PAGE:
On 24 September 2018, the UK Government published long-awaited guidance on how certain aspects of copyright protection will be treated in the event that no Brexit deal has been agreed prior to the UK’s exit from the EU on 29 March 2019. This guidance is part of the “series of technical notices setting out information to allow businesses and citizens to understand what they would need to do in a ‘no deal’ scenario”. It is important to be aware that the published note is for guidance, only. It is not statutory legislation, which will follow.
International Treaties and EU Law:
The UK is a party to several international treaties on copyright and related rights (such as the Berne Convention), which provide protection to works created by foreign nationals. These rules are not dependent on the UK’s membership of the EU.
Many aspects of the protection of copyright and related rights are otherwise governed by EU law. Under the EU Withdrawal Act 2018, the EU Directives and Regulations will be transcribed into UK law, so that they will continue to apply in this jurisdiction after the UK’s exit from the EU.
Changes to Copyright and Related Rights after Brexit:
On the other hand, a number of EU cross-border mechanisms providing reciprocal protection between member states will no longer apply to the UK after March 2019 in the event of a no-deal Brexit:
- Sui Generis Database Rights: there will be no obligation for EEA states to provide database rights to UK nationals, and UK database rights may no longer be enforceable in the EEA;
- Portability of Online Content Service: UK nationals may no longer be able to access online content services from their country of origin when travelling within the EU, as UK content service providers will no longer be required to offer them cross-border access;
- Country-of-origin principle for copyright clearance in satellite broadcasting: an EU Directive currently allows satellite broadcasters to broadcast a work protected by copyright into any EEA member state after having cleared the copyright requirements for the member state in which the broadcast originates. After the exit date, UK broadcasters may have to clear copyright in each member state in which they broadcast;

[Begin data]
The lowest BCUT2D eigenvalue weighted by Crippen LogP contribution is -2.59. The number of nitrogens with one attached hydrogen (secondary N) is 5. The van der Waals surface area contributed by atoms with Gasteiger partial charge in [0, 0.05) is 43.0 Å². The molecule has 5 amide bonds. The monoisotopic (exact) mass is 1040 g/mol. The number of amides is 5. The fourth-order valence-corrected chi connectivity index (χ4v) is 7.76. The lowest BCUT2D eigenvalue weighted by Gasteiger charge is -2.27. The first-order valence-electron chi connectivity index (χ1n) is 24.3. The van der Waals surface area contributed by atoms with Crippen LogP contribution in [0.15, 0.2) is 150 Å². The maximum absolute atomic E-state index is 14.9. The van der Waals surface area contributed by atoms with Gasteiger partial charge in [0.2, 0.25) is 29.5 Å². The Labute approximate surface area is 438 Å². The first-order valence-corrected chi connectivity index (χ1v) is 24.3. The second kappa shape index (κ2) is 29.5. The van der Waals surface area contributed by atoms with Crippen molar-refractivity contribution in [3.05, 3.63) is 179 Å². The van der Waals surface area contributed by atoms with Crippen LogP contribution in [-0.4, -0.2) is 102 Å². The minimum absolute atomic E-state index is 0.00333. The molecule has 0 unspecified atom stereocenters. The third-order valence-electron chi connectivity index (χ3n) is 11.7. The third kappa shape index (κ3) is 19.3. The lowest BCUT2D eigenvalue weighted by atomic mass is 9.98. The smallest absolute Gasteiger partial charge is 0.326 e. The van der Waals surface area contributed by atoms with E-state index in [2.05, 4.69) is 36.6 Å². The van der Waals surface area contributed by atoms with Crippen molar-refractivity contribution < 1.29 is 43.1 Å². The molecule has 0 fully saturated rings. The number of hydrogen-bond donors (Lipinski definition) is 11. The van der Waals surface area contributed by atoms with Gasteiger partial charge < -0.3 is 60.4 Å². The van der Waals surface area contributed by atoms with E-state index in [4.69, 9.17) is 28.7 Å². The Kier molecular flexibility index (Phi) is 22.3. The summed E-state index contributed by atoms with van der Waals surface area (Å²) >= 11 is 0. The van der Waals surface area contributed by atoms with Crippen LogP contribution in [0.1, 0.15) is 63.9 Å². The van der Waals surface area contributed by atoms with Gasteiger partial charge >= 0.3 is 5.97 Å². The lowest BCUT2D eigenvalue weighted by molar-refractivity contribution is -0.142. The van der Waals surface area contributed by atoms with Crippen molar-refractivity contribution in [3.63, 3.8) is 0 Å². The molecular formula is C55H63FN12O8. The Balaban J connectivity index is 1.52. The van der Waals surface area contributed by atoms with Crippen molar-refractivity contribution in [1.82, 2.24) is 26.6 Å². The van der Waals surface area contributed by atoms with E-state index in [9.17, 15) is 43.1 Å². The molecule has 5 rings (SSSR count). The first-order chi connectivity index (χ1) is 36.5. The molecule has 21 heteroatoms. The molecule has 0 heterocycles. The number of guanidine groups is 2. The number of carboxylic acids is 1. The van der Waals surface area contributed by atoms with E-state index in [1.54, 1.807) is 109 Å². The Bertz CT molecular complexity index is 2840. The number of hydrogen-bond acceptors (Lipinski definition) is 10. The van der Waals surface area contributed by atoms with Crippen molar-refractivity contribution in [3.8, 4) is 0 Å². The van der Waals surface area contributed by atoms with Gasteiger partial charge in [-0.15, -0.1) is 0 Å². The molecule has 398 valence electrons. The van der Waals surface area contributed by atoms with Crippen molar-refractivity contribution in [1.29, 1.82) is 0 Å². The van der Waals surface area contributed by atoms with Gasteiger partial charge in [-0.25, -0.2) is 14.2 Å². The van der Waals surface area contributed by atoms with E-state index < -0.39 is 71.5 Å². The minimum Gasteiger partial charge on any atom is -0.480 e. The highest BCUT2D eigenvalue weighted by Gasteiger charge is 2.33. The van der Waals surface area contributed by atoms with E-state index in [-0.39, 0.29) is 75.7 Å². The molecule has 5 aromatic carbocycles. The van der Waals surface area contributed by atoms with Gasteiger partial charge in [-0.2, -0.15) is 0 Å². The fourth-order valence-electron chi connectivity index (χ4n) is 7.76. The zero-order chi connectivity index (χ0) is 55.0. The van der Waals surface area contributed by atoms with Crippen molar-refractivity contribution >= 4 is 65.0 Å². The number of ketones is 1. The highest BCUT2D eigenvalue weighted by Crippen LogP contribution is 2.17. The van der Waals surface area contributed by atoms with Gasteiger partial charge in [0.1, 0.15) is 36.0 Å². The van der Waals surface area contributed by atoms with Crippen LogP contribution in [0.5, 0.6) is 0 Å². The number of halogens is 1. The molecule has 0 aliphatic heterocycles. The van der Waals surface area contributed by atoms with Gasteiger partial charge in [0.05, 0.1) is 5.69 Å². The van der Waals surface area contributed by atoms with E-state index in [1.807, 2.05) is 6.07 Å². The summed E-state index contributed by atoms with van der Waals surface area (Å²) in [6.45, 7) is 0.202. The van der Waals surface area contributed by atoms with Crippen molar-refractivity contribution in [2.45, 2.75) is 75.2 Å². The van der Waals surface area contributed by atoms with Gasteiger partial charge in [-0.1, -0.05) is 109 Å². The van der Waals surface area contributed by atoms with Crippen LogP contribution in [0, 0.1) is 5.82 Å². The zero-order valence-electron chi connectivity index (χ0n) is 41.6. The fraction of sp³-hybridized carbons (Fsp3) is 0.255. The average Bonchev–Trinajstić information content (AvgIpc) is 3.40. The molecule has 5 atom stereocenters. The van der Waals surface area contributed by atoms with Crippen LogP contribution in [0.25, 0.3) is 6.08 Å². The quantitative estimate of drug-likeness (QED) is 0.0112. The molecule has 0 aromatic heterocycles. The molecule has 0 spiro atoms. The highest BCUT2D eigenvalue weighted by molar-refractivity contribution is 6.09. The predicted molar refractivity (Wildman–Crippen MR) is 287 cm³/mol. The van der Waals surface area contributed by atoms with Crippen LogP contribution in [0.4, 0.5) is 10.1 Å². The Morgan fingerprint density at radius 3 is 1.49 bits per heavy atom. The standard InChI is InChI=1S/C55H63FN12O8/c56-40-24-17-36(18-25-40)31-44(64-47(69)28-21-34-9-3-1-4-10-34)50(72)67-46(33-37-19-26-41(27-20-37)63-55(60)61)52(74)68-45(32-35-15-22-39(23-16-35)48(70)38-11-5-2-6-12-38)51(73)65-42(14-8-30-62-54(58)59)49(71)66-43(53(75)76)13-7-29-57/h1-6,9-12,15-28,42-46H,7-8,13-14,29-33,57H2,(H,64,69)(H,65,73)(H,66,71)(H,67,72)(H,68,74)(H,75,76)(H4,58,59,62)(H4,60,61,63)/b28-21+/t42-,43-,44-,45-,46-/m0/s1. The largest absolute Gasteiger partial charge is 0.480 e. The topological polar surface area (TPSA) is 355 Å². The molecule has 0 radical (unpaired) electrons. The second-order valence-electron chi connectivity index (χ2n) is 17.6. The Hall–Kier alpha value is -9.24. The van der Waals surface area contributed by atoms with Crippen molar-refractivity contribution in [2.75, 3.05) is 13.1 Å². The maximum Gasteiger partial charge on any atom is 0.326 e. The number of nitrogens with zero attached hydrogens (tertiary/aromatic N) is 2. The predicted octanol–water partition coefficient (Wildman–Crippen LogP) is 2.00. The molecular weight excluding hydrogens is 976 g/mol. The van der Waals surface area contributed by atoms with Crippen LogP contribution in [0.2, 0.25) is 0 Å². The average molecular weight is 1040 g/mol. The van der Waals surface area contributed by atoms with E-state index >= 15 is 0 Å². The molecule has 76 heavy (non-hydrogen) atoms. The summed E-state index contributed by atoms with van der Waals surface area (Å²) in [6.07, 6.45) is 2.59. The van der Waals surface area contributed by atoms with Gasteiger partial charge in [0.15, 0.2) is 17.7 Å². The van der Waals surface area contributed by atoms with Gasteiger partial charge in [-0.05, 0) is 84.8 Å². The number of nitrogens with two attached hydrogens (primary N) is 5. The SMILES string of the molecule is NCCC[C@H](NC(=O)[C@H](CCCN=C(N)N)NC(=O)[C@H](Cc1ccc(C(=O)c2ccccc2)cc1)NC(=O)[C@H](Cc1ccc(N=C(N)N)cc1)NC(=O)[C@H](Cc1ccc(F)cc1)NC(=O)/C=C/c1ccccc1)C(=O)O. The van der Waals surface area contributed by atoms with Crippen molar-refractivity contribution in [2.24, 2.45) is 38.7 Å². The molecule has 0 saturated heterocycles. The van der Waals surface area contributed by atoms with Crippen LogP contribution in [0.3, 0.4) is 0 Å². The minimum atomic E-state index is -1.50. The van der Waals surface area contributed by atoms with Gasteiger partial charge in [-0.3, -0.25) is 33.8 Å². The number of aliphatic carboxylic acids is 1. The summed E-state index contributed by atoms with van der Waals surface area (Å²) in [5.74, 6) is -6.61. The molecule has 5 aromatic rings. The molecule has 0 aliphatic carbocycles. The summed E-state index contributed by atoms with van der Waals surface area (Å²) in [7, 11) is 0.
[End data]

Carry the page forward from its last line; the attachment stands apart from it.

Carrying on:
- Orphan Works Copyright Exception: UK-based Cultural Heritage Institutions may no longer be able to digitise orphan works in their collection and make them available online across the EEA without the permission of the right holder as they were previously allowed to under EU law;
- Collective Management of Copyright: UK Collective Management Organisations will no longer be entitled to have their musical works represented by EEA Collective Management Organisations which offer multi-territorial licensing, and so they will have to seek new contractual arrangements;
- Cross-border transfer of accessible format copies of copyright works: an EU Regulation implemented the Marrakesh Treaty, which allows the cross-border transfer of accessible format copies of copyright works between countries that have ratified the Treaty. Until the UK ratifies the Treaty separately, it will not be possible to rely on the EU Regulation to transfer accessible format copies between the EU and the UK.